February 18, 2010 |
To be healthy, it helps to be wealthy - or at least not poor. That was brought home in stark fashion yesterday by a new report that ranks Chester County residents the healthiest in Pennsylvania, and Philadelphians the least healthy. Camden County came out near the bottom in New Jersey. The findings were not a surprise to health-policy experts, who say factors such as obesity, education, and exposure to crime and pollution - all related to poverty - are at least as important as good medical care for maintaining health.
December 1, 2001
In a city that lost 70,000 residents over the last decade, it's foolhardy for Philadelphia leaders to content themselves with halfway measures to halt the flight. What they need to do, instead, is set policies that send out a clear message that Philadelphia - as the slogan goes - "loves you back" in ways that make a real difference. One smart way to do that has been proposed by City Councilman James F. Kenney, along with a number of Council colleagues. In their view, City Hall needs to scrap its insular, in-bred approach to hiring police, firefighters and other municipal employees.
June 17, 2012 |
MILAN — The Italian government on Friday announced measures worth $100 billion to spur economic growth, streamline the notoriously bloated public sector, and lower national debt, part of its attempt to convince international investors that its finances are sustainable. Italy has become the new focus of concern in the eurozone ahead of the Greek election Sunday. That vote could result in Greece's exit from the multi-nation currency, and in increased economic turmoil across the region.
July 13, 1989 |
The state Department of Environmental Resources held an enforcement hearing Tuesday for West Chester developer William Freas, who was accused by a schoolboy of severe soil-erosion violations in Parkesburg. The hearing was prompted by a science fair project by Clint Stees, a 10- year-old Octorara Area Elementary School student. His study of the Parkesburg Knoll development and soil-erosion problems at Buck Run won him a second place in the countywide science fair in May. Soil conservation district manger Daniel Grieg said yesterday that DER fined Freas an undisclosed amount for the erosion control problems.
January 21, 2013
Take a seat. Whaddya mean, where? You could have one right there in your carry bag. Perhaps not the most ergonomic of chairs, the Grand Trunk Collapsible Micro Stool is nonetheless a fine alternative to standing. Just pull this little red stool out of its included 12-by-6-inch stuff sack, unfold, extend the aluminum legs, lock in, and plop down on the nylon seat. Expanded, the stool measures 9.5 inches by 9 inches by 10 inches high. It weighs just 10 ounces - and that includes the built-in mesh storage "shelf" under the seat.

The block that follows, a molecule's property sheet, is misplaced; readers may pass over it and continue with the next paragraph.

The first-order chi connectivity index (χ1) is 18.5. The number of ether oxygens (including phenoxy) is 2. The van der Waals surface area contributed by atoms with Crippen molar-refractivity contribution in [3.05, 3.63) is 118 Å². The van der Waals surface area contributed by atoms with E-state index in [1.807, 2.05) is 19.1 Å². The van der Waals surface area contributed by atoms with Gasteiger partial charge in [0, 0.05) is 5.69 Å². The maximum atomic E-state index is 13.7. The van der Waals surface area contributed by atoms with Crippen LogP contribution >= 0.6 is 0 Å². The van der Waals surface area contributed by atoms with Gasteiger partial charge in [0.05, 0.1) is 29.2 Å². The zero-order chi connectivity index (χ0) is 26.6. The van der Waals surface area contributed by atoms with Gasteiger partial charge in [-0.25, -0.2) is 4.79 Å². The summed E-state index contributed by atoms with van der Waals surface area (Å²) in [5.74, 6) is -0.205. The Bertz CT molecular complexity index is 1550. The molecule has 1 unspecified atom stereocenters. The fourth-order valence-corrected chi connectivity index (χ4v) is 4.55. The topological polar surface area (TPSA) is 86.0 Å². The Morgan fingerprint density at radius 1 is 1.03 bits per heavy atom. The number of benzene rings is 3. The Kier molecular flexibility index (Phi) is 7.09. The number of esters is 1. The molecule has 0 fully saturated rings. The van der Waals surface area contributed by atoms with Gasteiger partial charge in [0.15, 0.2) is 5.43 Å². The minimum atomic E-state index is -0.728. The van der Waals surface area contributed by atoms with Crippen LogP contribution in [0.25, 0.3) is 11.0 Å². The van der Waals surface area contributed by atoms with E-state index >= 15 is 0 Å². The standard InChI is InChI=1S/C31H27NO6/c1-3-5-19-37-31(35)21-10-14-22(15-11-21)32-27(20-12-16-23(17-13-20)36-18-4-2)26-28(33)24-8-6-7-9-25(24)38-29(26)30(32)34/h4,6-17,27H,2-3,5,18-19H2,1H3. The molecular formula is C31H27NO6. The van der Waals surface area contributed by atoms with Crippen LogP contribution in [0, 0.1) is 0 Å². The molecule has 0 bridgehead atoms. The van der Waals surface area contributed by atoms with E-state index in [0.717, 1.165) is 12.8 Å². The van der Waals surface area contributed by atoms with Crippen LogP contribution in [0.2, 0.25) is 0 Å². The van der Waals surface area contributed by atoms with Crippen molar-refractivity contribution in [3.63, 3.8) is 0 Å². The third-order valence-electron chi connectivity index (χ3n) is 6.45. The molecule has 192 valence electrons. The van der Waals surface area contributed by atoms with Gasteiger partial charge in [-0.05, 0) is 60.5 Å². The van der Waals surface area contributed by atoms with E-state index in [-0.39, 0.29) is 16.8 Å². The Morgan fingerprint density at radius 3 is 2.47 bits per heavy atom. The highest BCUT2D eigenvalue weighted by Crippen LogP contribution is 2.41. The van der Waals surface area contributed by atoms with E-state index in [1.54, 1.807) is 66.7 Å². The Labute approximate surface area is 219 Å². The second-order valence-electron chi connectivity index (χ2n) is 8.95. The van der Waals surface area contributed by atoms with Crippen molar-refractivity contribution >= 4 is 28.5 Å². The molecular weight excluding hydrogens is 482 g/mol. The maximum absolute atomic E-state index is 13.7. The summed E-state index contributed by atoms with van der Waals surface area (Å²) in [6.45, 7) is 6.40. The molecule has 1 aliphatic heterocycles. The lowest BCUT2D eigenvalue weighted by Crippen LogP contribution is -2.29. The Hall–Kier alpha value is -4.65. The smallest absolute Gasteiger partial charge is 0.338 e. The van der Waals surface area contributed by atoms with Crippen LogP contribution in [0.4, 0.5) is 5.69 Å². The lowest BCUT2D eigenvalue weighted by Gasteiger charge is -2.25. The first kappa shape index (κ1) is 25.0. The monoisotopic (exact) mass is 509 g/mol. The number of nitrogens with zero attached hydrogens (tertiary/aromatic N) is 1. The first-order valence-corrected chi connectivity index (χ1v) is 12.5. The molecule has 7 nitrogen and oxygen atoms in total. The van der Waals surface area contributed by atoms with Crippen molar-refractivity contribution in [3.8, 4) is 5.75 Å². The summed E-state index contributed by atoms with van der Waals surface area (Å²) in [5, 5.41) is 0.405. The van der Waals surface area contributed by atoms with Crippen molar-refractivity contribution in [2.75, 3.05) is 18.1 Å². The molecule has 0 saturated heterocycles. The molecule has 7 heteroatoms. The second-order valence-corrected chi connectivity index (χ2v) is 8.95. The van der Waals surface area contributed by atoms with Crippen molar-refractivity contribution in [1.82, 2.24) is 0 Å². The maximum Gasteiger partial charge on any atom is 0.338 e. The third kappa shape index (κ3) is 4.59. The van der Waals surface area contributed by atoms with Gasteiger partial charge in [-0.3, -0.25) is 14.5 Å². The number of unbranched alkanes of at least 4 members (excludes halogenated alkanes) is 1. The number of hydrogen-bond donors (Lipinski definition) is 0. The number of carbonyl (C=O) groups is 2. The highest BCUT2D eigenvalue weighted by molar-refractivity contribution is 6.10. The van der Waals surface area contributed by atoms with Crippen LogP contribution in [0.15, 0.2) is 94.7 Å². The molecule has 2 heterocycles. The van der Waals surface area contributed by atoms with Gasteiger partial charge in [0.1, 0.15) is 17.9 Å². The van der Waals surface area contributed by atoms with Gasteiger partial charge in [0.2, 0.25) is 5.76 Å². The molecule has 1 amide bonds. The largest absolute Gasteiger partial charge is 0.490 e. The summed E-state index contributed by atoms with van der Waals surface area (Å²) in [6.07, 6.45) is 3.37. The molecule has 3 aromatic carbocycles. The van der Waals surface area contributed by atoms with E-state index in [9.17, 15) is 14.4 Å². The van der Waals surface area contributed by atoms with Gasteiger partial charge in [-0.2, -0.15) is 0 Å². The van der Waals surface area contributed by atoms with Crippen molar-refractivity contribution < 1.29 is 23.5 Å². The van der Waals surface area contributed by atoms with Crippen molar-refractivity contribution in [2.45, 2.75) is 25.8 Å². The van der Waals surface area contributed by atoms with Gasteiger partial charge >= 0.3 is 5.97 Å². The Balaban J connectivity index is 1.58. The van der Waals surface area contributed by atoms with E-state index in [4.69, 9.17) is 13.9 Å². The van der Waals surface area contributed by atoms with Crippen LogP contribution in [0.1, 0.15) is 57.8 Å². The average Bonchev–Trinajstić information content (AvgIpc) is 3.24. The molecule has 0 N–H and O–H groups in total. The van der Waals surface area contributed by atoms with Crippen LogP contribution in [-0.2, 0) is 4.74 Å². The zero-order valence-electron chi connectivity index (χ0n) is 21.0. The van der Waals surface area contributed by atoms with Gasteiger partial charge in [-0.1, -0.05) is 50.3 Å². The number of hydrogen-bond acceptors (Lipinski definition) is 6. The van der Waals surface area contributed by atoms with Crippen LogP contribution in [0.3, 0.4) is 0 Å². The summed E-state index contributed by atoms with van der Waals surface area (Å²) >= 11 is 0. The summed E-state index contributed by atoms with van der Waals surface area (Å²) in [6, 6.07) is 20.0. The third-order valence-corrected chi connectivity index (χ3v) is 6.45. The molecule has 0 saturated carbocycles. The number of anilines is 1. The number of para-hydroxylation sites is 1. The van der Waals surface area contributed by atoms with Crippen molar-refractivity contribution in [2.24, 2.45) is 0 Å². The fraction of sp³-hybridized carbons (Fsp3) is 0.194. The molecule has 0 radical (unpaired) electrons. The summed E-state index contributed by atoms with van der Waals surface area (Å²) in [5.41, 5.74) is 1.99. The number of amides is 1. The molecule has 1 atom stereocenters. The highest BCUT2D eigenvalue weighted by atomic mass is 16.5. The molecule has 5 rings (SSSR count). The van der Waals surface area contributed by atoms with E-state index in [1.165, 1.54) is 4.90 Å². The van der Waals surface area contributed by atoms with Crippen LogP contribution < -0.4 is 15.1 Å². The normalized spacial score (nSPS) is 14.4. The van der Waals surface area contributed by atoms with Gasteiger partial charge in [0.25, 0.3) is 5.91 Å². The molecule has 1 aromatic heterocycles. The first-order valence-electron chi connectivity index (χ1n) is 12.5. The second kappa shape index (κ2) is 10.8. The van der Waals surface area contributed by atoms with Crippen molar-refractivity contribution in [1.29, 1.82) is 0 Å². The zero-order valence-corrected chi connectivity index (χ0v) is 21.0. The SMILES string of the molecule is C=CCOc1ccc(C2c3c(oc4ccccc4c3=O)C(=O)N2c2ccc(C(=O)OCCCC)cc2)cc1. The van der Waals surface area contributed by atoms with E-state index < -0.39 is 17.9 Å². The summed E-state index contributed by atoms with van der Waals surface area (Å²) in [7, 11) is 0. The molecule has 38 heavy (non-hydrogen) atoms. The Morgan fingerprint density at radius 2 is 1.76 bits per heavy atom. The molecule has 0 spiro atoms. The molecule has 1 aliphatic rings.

April 18, 2011 |
TRENTON - Dozens of New Jersey's government-related authorities, commissions, and agencies do not have an online presence, and critics say most of those that do fail to post basic information about their work and finances. So lawmakers in both houses of the Legislature have introduced measures that would mandate that all agencies put certain information online to provide more transparency about their missions, spending, and activities. The bills would implement changes recommended by the state comptroller, whose office issued a report finding that more than a third of New Jersey's independent local authorities and commissions do not have websites and that only 3 percent post financial reports online.
March 1, 2013 |
CITY COUNCILMAN Mark Squilla plans to introduce legislation Thursday to phase in over four years the jaw-dropping changes in homeowners' property taxes that come with the Actual Value Initiative. Squilla, the latest Council member to try to blunt the impact of the city's new property-tax system, said the measure also would give the city's Office of Property Assessment time to address concerns about some home values. "I think there's a lot more mistakes than OPA realizes," Squilla said.
September 6, 1990 |
Here is today's hay-fever quiz. There's so much pollen in the air that: a) The pollen measures 204 grains per cubic meter. b) The pollen measures 998 grains. c) The pollen measures 117 grains. d) Folks around the Philadelphia region are sneezing their heads off. Depending on whom you ask, or where you ask the question, the answer may be any or all of the above. But the only one that is undeniably true is "d. " "Welcome to the season," said Dr. Leonard Bielory, director of the Division of Allergy and Immunology at New Jersey Medical School in Newark.
February 10, 1994 |
If the school district does not tighten its belt a few notches, then taxpayers will face a tax increase effective July 1. That's why the school board is taking steps now to cut costs, said Vice President Leigh Kwait. At a meeting Monday night, school board members unanimously voted to approve three measures put forward by the board's Finance/Budget Committee, formed last spring to review district programs with an eye toward holding down next year's budget. The first measure calls for a change in kindergarten admission policy.
October 10, 2012 |
NEW YORK - A Frenchman and an American shared the Nobel Prize in physics Tuesday for inventing methods to peer into the bizarre quantum world of ultratiny particles, work that could help in creating a new generation of superfast computers. Serge Haroche of France and American David Wineland opened the door to new experiments in quantum physics in the 1990s by showing how to observe individual atoms and particles of light called photons while preserving their quantum properties. Quantum physics, a field about a century old, explains a lot about nature but includes some weird-sounding behavior by individual, isolated particles.